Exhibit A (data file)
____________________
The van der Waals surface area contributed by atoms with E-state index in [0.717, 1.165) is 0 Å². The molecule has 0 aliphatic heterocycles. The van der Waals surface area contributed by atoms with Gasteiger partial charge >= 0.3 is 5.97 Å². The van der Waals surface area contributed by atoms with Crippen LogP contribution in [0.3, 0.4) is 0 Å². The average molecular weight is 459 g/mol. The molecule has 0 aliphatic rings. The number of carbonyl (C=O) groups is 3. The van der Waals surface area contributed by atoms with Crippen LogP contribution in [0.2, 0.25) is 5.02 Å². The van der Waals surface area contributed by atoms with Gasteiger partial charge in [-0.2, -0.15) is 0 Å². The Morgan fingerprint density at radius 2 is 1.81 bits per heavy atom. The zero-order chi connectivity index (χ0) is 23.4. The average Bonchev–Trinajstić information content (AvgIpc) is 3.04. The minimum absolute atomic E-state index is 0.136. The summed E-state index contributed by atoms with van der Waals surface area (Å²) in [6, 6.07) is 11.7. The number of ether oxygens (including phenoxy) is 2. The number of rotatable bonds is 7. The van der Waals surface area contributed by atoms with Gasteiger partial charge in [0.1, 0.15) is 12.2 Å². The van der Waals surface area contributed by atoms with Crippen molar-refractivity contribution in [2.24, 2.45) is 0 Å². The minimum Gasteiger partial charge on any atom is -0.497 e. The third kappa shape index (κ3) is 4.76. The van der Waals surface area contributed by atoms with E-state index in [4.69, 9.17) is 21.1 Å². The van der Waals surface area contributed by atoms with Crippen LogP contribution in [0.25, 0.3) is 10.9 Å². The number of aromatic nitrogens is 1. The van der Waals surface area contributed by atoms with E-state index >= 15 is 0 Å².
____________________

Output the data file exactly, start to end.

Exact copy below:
The van der Waals surface area contributed by atoms with E-state index in [0.717, 1.165) is 0 Å². The molecule has 0 aliphatic heterocycles. The van der Waals surface area contributed by atoms with Gasteiger partial charge >= 0.3 is 5.97 Å². The van der Waals surface area contributed by atoms with Crippen LogP contribution in [0.3, 0.4) is 0 Å². The average molecular weight is 459 g/mol. The molecule has 0 aliphatic rings. The number of carbonyl (C=O) groups is 3. The van der Waals surface area contributed by atoms with Crippen LogP contribution in [0.2, 0.25) is 5.02 Å². The van der Waals surface area contributed by atoms with Gasteiger partial charge in [-0.2, -0.15) is 0 Å². The Morgan fingerprint density at radius 2 is 1.81 bits per heavy atom. The zero-order chi connectivity index (χ0) is 23.4. The average Bonchev–Trinajstić information content (AvgIpc) is 3.04. The minimum absolute atomic E-state index is 0.136. The summed E-state index contributed by atoms with van der Waals surface area (Å²) in [6, 6.07) is 11.7. The number of ether oxygens (including phenoxy) is 2. The number of rotatable bonds is 7. The van der Waals surface area contributed by atoms with Gasteiger partial charge in [0.1, 0.15) is 12.2 Å². The van der Waals surface area contributed by atoms with Crippen molar-refractivity contribution in [2.24, 2.45) is 0 Å². The minimum Gasteiger partial charge on any atom is -0.497 e. The third kappa shape index (κ3) is 4.76. The van der Waals surface area contributed by atoms with E-state index in [4.69, 9.17) is 21.1 Å². The van der Waals surface area contributed by atoms with Crippen LogP contribution in [0.25, 0.3) is 10.9 Å². The number of aromatic nitrogens is 1. The van der Waals surface area contributed by atoms with E-state index >= 15 is 0 Å².